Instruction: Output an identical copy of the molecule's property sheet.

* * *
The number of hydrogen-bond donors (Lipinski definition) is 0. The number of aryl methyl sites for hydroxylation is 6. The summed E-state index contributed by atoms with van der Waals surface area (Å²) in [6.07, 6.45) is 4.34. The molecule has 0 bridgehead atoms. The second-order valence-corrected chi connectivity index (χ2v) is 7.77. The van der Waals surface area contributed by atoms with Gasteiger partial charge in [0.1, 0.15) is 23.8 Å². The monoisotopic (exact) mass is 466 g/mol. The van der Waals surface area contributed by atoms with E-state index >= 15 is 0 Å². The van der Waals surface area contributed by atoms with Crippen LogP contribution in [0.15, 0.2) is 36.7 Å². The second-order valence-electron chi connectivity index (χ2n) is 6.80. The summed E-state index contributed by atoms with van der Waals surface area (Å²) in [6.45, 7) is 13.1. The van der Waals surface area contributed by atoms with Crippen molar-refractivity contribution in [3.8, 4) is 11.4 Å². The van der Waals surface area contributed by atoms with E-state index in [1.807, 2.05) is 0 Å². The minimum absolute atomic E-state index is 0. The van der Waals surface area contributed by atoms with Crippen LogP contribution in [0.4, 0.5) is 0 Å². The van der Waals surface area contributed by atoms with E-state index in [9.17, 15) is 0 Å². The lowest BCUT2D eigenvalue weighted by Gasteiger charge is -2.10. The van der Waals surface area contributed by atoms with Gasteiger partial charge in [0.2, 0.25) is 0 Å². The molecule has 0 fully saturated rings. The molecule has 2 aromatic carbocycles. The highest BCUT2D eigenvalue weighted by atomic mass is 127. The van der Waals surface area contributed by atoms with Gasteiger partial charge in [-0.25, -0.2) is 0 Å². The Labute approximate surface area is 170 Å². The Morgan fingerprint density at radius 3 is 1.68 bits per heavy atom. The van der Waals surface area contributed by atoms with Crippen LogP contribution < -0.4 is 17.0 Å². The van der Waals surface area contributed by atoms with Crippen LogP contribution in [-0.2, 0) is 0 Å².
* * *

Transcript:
The number of hydrogen-bond donors (Lipinski definition) is 0. The number of aryl methyl sites for hydroxylation is 6. The summed E-state index contributed by atoms with van der Waals surface area (Å²) in [6.07, 6.45) is 4.34. The molecule has 0 bridgehead atoms. The second-order valence-corrected chi connectivity index (χ2v) is 7.77. The van der Waals surface area contributed by atoms with Gasteiger partial charge in [0.1, 0.15) is 23.8 Å². The monoisotopic (exact) mass is 466 g/mol. The van der Waals surface area contributed by atoms with E-state index >= 15 is 0 Å². The van der Waals surface area contributed by atoms with Crippen LogP contribution in [0.15, 0.2) is 36.7 Å². The second-order valence-electron chi connectivity index (χ2n) is 6.80. The summed E-state index contributed by atoms with van der Waals surface area (Å²) in [6.45, 7) is 13.1. The van der Waals surface area contributed by atoms with Crippen molar-refractivity contribution in [3.8, 4) is 11.4 Å². The van der Waals surface area contributed by atoms with E-state index in [1.807, 2.05) is 0 Å². The minimum absolute atomic E-state index is 0. The van der Waals surface area contributed by atoms with Crippen LogP contribution in [0.4, 0.5) is 0 Å². The van der Waals surface area contributed by atoms with E-state index in [9.17, 15) is 0 Å². The lowest BCUT2D eigenvalue weighted by Gasteiger charge is -2.10. The van der Waals surface area contributed by atoms with Gasteiger partial charge in [0.2, 0.25) is 0 Å². The molecule has 0 fully saturated rings. The molecule has 2 aromatic carbocycles. The highest BCUT2D eigenvalue weighted by atomic mass is 127. The van der Waals surface area contributed by atoms with Gasteiger partial charge in [-0.25, -0.2) is 0 Å². The Labute approximate surface area is 170 Å². The Morgan fingerprint density at radius 3 is 1.68 bits per heavy atom. The van der Waals surface area contributed by atoms with Crippen LogP contribution < -0.4 is 17.0 Å². The van der Waals surface area contributed by atoms with Crippen LogP contribution in [-0.2, 0) is 0 Å².